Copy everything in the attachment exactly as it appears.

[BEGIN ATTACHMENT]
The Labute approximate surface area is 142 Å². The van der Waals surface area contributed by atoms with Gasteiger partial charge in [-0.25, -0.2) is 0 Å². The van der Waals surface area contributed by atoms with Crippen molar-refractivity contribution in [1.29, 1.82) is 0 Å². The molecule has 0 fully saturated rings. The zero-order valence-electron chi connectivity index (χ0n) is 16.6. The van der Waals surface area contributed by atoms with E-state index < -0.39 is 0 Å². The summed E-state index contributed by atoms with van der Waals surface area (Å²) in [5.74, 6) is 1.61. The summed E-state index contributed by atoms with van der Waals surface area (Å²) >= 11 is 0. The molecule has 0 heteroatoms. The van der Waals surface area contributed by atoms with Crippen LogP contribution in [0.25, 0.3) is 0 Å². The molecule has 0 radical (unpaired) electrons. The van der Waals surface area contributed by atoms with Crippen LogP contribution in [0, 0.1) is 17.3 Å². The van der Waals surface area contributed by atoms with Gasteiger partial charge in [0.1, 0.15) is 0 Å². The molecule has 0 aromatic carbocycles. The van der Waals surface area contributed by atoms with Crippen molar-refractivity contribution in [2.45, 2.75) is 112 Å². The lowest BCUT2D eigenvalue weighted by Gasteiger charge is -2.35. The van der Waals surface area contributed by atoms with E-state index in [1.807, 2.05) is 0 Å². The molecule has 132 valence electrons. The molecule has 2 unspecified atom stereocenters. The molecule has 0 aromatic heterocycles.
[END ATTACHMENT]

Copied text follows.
The Labute approximate surface area is 142 Å². The van der Waals surface area contributed by atoms with Gasteiger partial charge in [-0.25, -0.2) is 0 Å². The van der Waals surface area contributed by atoms with Crippen molar-refractivity contribution in [1.29, 1.82) is 0 Å². The molecule has 0 fully saturated rings. The zero-order valence-electron chi connectivity index (χ0n) is 16.6. The van der Waals surface area contributed by atoms with E-state index < -0.39 is 0 Å². The summed E-state index contributed by atoms with van der Waals surface area (Å²) in [5.74, 6) is 1.61. The summed E-state index contributed by atoms with van der Waals surface area (Å²) >= 11 is 0. The molecule has 0 heteroatoms. The van der Waals surface area contributed by atoms with Crippen LogP contribution in [0.25, 0.3) is 0 Å². The molecule has 0 radical (unpaired) electrons. The van der Waals surface area contributed by atoms with Crippen LogP contribution in [0, 0.1) is 17.3 Å². The van der Waals surface area contributed by atoms with Gasteiger partial charge in [0.1, 0.15) is 0 Å². The molecule has 0 aromatic carbocycles. The van der Waals surface area contributed by atoms with Crippen molar-refractivity contribution in [2.45, 2.75) is 112 Å². The lowest BCUT2D eigenvalue weighted by Gasteiger charge is -2.35. The van der Waals surface area contributed by atoms with E-state index in [1.807, 2.05) is 0 Å². The molecule has 132 valence electrons. The molecule has 2 unspecified atom stereocenters. The molecule has 0 aromatic heterocycles.